Both Spears and Hopkins emphasized that the Narragansett value of working for the betterment of future generations is central to the museum’s work.
Paula Dove Jennings, the former curator of the Tomaquag Museum and a professional storyteller, said the museum aims to give youth the skills to preserve their heritage.
“They’re learning what needs to be done in order to make sure that it’s here for the next seven generations,” she said.
Although the Nuweetooan School no longer exists, the Tomaquag Museum pursues the mission to empower Native American youth through internships, community events and educational programs.
Children gather weekly at the museum for an hour of educational activities, and the museum regularly partners with schools to run educational workshops. The museum also offers internships through high schools, colleges and the Exeter Job Corps, a vocational training program for disadvantaged youth.
Through hands-on volunteer and internship positions, young people learn skills from photography to finance. Hopkins called his internship at the museum, which took place while he was attending a public high school after graduating from Nuweetooun, an opportunity to both learn from and give back to his community.
He learned about his culture and history when he helped build two museum exhibits: a life-size replica of a fishing camp; and a diorama of the Great Swamp Fort, a fort built during the Great Swamp Massacre, a moment of genocide against eastern Native Americans that Hopkins said is “hidden in the history books.”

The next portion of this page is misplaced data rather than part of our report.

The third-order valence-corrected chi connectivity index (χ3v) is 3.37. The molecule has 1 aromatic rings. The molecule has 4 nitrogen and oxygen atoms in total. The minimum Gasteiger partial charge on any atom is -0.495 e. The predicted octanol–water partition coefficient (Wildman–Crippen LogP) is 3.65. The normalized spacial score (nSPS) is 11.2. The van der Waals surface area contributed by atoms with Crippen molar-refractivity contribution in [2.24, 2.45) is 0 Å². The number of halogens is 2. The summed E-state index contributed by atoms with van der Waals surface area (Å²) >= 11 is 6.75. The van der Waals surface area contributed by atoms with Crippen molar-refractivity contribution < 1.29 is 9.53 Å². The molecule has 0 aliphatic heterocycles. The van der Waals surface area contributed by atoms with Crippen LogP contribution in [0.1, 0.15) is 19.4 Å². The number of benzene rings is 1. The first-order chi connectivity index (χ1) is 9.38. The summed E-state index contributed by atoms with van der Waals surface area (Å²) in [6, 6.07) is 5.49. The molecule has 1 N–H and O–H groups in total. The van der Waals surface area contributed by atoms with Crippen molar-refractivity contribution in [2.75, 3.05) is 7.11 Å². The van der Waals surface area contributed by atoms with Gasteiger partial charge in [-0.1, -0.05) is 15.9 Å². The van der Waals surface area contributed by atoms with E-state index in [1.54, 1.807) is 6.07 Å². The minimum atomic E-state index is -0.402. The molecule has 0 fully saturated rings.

Hopkins also taught the younger Nuweetooan students in math and science, the subjects in which he had excelled at the school years earlier.
As the only Native American-operated museum in the region, the Tomaquag also serves as a community center for Native Americans from all over southern New England. The museum holds large celebrations of Thanksgivings, which, unlike the nationally recognized holiday, occurs on each of the 13 new moons. The celebrations draw indigenous people from many different walks of life, including storytellers and musicians, traveling from places as far as Maine.
In fact, much of the museum’s service to indigenous peoples in and around Rhode Island comes from the connections it creates between young and old, students and professionals. Spears described the museum as an “indigenous empowerment network,” and is proud of the many partnerships the museum boasts with other organizations and institutions, including the University of Rhode Island, the Rhode Island Indian council and the Johnnycake Center.
Native Americans who have built successful careers in various fields often return to the museum as demonstrators and lecturers. This connection provides career opportunities for native artists, writers and entrepreneurs, all while presenting role models for Native American youth.
When Hopkins wanted to try his hand at entrepreneurship, the museum allowed him to use its events and networks to sell food. Now hoping to attend business school, he credits the museum with his management skills.
After he graduates, Hopkins hopes to give back to the community that has supported him. Like the museum, his goal is to educate both native peoples and the wider southern New England community. Since Native peoples represent sovereign nations, he is pursuing a degree in international business. He hopes to help the U.S. business world understand the diversity of native peoples, who he said are too often treated with a “one-size-fits-all” approach.
Furthermore, the skills that he learned from both business school and the Tomaquag Museum are not his alone to benefit from. He said he wants to empower indigenous people, teach them financial literacy, and how to market and how to run a business.
“I want our kids to find their way of living in the 21st century without losing who they are as cultural communities,” Hopkins said.
To watch this video directly on YouTube: https://www.youtube.com/watch?v=2cpQoHiukks